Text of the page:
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Empedocles’ Ghost at KRÆ syndikatet: Exploring science and mysticism’s forgotten relationship


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Empedocles’ Ghost at KRÆ syndikatet: Exploring science and mysticism’s forgotten relationship
Opening Reception: Thursday, July 4, 2019, 5:00pm - 8:00pm 
Location: Warehouse9, Copenhagen
Artist Talk: Tuesday, July 9, 2019, 6:00pm 
Closing: Thursday July 11, 2019

Curated by Sean Noyce

Artists: Naja Ryd Ankarfeldt (DK), Michael Carter (US), Jenalee Harmon (US), Alexander Holm (DK), Larry and Debby Kline (US), Sean Noyce (US), Camilla Reyman (DK), Samuel Scharf (US), Katya Usvitsky (US), and Melissa Walter (US)

Performers: Sensorisk Verden (DK), Mycelium (DK), Hydra/Laboratory for Aesthetics and Ecology (DK), Family Underground (DK), 30 Negari (DK), and Orchid Domain (DK)

“The most beautiful emotion we can experience is the mysterious. It is the source of all true art and science.” — Albert Einstein

KRÆ syndikatet and Noysky Projects presents Empedocles’ Ghost, a week-long exhibition and series of performances featuring works that explore the relationship between science and mysticism. Empedocles’ Ghost is a collaboration between artist-run galleries KRÆ syndikatet of Copenhagen and Noysky Projects of Los Angeles. Empedocles’ Ghost is Noysky Projects’ first off-site, international exhibition, which opens at Warehouse9 in Copenhagen.

Scholars have ruminated on the connection between science and spirituality for thousands of years, applying folk pedagogy to explain the complexity of the world. The Greek philosopher Empedocles was one of the first to formalize this concept, stating that the foundation for all matter consisted of earth, wind, fire, and water. Respectively, Buddhist, Egyptian, Babylonian, Hindu, and Chinese scholars also drew connections with the four elements, emphasizing the universal nature of this concept.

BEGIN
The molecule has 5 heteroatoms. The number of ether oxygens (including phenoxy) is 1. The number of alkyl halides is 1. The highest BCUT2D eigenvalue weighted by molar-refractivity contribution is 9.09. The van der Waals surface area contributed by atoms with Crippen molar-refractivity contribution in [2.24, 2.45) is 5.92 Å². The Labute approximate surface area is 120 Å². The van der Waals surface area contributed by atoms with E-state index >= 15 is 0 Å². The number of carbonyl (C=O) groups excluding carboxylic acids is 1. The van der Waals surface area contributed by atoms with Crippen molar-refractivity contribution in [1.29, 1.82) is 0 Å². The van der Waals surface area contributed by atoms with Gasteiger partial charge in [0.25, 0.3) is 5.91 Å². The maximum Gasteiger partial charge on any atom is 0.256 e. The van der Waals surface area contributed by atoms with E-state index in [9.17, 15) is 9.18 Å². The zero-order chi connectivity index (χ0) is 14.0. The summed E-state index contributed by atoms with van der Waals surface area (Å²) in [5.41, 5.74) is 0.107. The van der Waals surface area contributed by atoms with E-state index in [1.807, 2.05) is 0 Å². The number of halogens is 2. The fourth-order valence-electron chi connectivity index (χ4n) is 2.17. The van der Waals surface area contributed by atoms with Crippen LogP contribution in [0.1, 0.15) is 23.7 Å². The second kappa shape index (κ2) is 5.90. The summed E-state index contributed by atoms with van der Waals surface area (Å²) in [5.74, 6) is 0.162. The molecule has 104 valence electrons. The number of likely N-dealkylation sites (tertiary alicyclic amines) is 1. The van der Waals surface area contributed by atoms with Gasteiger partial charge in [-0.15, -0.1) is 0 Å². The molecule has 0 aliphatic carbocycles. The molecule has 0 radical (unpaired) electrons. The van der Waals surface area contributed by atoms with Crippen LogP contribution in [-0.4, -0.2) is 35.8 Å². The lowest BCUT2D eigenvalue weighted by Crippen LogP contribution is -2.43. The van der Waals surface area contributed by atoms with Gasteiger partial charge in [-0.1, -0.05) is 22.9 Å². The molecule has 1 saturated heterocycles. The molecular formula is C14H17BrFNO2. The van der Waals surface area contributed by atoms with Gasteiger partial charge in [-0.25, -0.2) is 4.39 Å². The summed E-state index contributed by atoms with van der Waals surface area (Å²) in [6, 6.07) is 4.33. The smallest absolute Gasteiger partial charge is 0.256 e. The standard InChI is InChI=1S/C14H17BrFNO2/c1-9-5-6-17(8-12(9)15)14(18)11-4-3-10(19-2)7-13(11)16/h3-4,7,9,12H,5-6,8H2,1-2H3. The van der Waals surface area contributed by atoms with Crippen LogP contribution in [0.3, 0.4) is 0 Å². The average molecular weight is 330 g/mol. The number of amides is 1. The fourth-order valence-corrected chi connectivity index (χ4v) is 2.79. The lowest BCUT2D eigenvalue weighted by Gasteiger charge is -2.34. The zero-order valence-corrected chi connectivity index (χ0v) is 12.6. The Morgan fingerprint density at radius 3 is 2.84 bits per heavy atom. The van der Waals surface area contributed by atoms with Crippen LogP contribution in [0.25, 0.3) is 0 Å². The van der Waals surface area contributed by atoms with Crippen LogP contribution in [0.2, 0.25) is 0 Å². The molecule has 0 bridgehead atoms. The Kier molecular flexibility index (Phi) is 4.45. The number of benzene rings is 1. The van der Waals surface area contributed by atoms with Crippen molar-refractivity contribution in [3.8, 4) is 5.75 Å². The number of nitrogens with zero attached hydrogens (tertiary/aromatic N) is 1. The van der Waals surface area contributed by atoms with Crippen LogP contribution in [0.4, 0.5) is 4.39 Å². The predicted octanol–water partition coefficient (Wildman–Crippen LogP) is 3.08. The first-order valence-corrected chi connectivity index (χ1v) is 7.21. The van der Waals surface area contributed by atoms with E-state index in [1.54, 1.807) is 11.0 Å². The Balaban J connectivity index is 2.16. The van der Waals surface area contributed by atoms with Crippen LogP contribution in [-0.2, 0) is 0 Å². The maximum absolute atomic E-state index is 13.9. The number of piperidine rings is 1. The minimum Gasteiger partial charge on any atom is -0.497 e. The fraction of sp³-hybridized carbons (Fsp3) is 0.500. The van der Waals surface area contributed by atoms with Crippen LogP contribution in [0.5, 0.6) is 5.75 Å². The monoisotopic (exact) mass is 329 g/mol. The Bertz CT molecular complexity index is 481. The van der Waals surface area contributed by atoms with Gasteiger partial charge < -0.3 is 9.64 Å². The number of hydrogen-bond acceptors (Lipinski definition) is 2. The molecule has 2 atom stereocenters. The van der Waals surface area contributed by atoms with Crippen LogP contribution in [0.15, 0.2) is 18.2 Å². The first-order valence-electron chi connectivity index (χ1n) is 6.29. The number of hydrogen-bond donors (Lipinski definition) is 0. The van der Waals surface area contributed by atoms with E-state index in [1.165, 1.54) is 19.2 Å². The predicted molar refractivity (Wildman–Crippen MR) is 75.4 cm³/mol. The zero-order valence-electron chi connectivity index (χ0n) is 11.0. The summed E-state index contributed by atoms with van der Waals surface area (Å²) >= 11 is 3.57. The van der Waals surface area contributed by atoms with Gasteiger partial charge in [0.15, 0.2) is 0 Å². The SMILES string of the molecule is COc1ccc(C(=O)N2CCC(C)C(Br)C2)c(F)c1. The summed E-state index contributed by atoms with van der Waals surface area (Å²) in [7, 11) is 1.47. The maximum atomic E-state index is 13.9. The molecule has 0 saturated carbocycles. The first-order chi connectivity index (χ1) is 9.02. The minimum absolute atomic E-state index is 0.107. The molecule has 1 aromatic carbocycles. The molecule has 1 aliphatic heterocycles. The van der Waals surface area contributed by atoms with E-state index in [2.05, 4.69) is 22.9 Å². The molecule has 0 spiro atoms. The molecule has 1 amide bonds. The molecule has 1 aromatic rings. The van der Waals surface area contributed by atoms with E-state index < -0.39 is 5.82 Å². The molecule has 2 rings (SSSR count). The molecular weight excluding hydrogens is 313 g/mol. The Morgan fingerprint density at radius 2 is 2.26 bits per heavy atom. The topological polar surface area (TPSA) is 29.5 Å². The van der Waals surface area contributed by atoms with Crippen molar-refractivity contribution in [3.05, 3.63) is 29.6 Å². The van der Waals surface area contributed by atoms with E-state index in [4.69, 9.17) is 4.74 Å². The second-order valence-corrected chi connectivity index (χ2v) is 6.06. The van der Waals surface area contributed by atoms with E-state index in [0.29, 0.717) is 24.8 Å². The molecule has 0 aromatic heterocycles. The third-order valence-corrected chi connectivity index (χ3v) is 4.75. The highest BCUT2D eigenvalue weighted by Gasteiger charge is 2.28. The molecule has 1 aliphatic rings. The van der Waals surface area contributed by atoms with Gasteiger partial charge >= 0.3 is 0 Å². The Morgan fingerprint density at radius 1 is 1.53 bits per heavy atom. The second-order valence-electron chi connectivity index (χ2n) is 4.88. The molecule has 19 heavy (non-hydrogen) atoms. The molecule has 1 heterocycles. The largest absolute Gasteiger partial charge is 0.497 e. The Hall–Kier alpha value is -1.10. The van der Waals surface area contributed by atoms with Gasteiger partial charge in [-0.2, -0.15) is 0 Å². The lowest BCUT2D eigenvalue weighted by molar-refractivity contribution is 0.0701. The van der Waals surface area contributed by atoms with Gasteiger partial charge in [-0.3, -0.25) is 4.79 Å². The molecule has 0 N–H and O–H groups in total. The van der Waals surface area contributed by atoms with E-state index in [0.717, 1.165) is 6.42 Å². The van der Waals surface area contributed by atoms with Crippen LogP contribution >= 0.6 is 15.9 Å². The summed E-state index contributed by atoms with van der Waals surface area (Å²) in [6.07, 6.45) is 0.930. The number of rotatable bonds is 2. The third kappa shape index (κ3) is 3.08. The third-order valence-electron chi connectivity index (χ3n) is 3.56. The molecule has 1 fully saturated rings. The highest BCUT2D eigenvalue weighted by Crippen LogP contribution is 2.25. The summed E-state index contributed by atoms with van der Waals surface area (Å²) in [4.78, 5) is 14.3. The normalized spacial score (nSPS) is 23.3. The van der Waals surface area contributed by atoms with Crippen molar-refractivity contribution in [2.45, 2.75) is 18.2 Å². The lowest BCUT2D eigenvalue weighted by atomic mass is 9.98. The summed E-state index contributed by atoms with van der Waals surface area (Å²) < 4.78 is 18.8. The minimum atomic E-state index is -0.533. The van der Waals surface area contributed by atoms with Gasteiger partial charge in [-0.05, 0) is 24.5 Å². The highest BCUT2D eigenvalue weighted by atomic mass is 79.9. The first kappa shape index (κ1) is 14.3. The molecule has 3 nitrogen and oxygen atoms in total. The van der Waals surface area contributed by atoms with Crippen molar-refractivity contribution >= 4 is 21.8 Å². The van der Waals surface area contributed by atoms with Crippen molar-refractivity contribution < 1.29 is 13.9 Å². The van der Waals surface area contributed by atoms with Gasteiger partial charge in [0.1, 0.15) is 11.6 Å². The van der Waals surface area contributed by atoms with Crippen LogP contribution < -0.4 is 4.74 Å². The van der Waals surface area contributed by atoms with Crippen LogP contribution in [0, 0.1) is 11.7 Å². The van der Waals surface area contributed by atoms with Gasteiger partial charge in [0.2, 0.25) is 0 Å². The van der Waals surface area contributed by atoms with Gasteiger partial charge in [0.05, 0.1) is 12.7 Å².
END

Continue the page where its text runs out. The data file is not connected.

But with the widespread implementation of the scientific method, science and religion separated, leaving folk practices like alchemy and esotericism to decline precipitously. The fallout from this schism has fostered the rise of literalism, pitting the definitive logic of science against the ascribed doctrine of religion.

Many of the works in Empedocles’ Ghost reconnect the fields of knowledge with that which is mysterious: Melissa Walter mines from her work as an illustrator for NASA, referencing near-fictional concepts like string theory, dark matter, and gravitational lensing, while Michael Carter’s interactive sculpture based on the methods of the ancient Egyptian harpedonaptai (“rope stretcher”) aligns the earth-bound viewer to the celestial bodies with great precision.

Some link the technology of today with the supernatural: Sean Noyce’s video projection renders data visualizations from sound frequencies of an ancient Greek funeral song, while Jenalee Harmon’s laminated transparent sequential photographs are an ode to time, space, speed, and technology of the Futurists that subtly allude to the hidden entities behind those forces.

Others reference Empedocles’ contribution to science and philosophy: Debby and Larry Kline’s large format pen and ink drawings of the four elements contain the visual language of illuminated manuscripts, while Samuel Scharf’s sculpture alludes to Empedocles’ himself, who was said to have committed suicide by throwing himself into Mount Etna; Scharf playfully invites viewers to toss a period-styled sandal into a ring of cobblestones, loosely referencing the active volcano.

Earlier Event: June 29
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